31 Days · Intentional Living

When Fear Knocks {#write31days}

Today I’m delighted to share a post from my friend, Julie! We met via the lovely Kaitlyn Bouchillon, who I’ve known online for awhile, and met at the #FMFRetreat in August. During the retreat, we chatted quite a bit about how we both ended up being called to lives and jobs different than we expected, and the bravery it took to be obedient. After the retreat, she sent me a tweet basically saying “You need to meet Julie!” Turns out Julie and I both thought God was calling us to go live abroad, only to discover that He was calling us to stay bravely.

And so, I’m excited to have Julie write here today, showing that when fears comes, we can still stand brave.


“I learned that courage was not the absence of fear, but the triumph over it. The brave man is not he who does not feel afraid, but he who conquers that fear.”
― Nelson Mandela

Thank you Jen for allowing me to share a story on the topic, Brave. It is an honor to be here!

When I think of the word brave, the picture I see in my mind is young David standing before the giant Goliath. This young man, barely shaving age valiantly stood before and defeated the man everyone else feared, with no armor and no spear. He used only what he knew how to use: a sling and a few stones.

While everyone around him shouted reasons to just drop off the sandwiches to his brothers and go back home, David saw an opportunity. He’d slung that sling many hundred times before and killed many a wolf trying to attack his flock of sheep.

Why should this time be any different?

We don’t hear much fear or doubt in David’s story, but I’m sure they were there

[bctt tweet=”Being brave doesn’t mean an absence of fear. @juliesteck”]

It means you just keep moving despite it.

In today’s world, the word Brave makes me think of my mom and other single moms out there.

My mom raised me on her own from the time of her divorce when I was 12 months old till she remarried when I was five. This single-parent road was not what she planned or ever dreamed would happen.

Julie working alongside her mom
Julie working alongside her mom

She worked from home creating “miniatures” for a wholesaler who in turn sold them to craft stores like Hobby Lobby and Michaels.  It wasn’t her ideal job, and kept her up until the wee hours of the morning, but it allowed her the blessing to be home with me as much as she could.

You know how early childhood memories are rather vague and not crystal clear? The miracle is, those memories of her are images of strength.  I never remember seeing my mom as a struggling or hurting woman.  She loved me and fought to learn how to be a mom during a very difficult time. I knew she drew her strength from a power greater than herself. I later came to know that greater power as Jesus Christ Himself.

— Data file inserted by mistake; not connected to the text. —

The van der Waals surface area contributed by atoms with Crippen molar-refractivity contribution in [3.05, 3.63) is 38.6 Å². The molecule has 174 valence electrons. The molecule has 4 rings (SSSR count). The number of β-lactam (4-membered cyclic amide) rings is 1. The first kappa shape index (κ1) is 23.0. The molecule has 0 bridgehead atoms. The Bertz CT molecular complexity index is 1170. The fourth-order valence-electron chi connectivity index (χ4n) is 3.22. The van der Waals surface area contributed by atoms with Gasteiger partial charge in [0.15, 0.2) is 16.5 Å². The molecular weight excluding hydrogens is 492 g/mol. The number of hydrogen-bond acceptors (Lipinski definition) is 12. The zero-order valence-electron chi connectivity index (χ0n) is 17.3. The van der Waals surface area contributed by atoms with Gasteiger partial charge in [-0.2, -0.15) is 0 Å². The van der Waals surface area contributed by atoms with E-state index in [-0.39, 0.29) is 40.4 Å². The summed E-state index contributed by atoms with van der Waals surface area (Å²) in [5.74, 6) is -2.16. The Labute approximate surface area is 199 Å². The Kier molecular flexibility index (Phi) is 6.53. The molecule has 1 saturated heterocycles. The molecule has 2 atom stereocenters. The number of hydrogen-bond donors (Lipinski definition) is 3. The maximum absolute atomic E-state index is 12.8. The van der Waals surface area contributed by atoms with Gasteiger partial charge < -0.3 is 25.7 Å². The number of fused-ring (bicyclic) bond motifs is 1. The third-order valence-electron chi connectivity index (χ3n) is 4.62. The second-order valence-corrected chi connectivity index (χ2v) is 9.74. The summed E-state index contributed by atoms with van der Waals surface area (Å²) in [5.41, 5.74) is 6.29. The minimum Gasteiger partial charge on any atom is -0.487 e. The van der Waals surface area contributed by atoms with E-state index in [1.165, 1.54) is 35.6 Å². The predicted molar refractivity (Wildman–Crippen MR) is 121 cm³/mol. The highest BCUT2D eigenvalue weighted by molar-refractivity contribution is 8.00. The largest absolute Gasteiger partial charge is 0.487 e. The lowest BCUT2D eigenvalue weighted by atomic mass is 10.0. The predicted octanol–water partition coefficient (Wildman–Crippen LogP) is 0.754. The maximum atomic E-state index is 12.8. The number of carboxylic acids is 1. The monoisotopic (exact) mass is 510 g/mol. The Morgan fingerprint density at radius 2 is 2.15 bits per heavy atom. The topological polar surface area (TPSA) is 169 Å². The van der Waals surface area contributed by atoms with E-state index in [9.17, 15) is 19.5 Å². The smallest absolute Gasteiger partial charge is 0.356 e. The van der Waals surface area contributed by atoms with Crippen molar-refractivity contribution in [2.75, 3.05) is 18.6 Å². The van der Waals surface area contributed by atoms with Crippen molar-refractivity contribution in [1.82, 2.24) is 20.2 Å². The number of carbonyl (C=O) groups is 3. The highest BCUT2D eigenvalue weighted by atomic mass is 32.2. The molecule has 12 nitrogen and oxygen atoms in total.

Somehow amid the pain she was feeling inside, she showed Jesus to me so clearly. Because of that, I wanted “her Jesus to live in my heart.” I said that phrase as she led me to begin a relationship with God through Jesus at age 3.

My mom has always exemplified a woman who knows her identity in Christ, regardless of how her outside circumstances seek to define her. She pulled off those labels of divorced or single-mom that society tried to stick on her. That wasn’t who she was. And to me, that is true bravery.

Though times were tough, she banked on the fact that she was the daughter of the High King and that was and continues to be her identity.

The funny thing is we never talked about these things when I was a kid. We do now. Back then, she simply lived it. It wasn’t always pretty or perfect; she just did it.

Was she scared? Were there voices telling her she should just “drop off her sandwiches and go?” That she’d never be able to defeat Goliath? Yes!

And those people are probably still saying it! Fortunately, they were wrong, because they didn’t take into account what happens when God gets involved in the lives of his children. Crazy things happen! Goliaths are slayed. Armies with hundreds of thousands of soldiers are defeated by a mere 300 men. Mothers raising children on their own have strength beyond them and their children turn out OK.

No, Bravery isn’t living life with an absence of fear. It’s choosing not to focus on it and embracing God’s power and strength to endure it, because we’re His.

Mom, and other single-mothers out there, thank you for being brave!


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Julie is a writer, mother of 3, married to her high school sweetheart, lover of Jesus, and adventure follower. You can follow her on twitter at at @juliesteck and she blogs at juliesteck.com.


 

Thank you Julie, for your lovely words. What a blessing!

This post is part of my #write31days series for 2015: Living Brave. Each day in October, I will be posting about living brave and what that looks like in everyday life. Curious about 31 Days? Check out the website and the hundreds of other bloggers joining in this year: 31 Days.

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3 thoughts on “When Fear Knocks {#write31days}

  1. THIS: “No, Bravery isn’t living life with an absence of fear. It’s choosing not to focus on it and embracing God’s power and strength to endure it, because we’re His.” I love that Nelson Mandela quote too.

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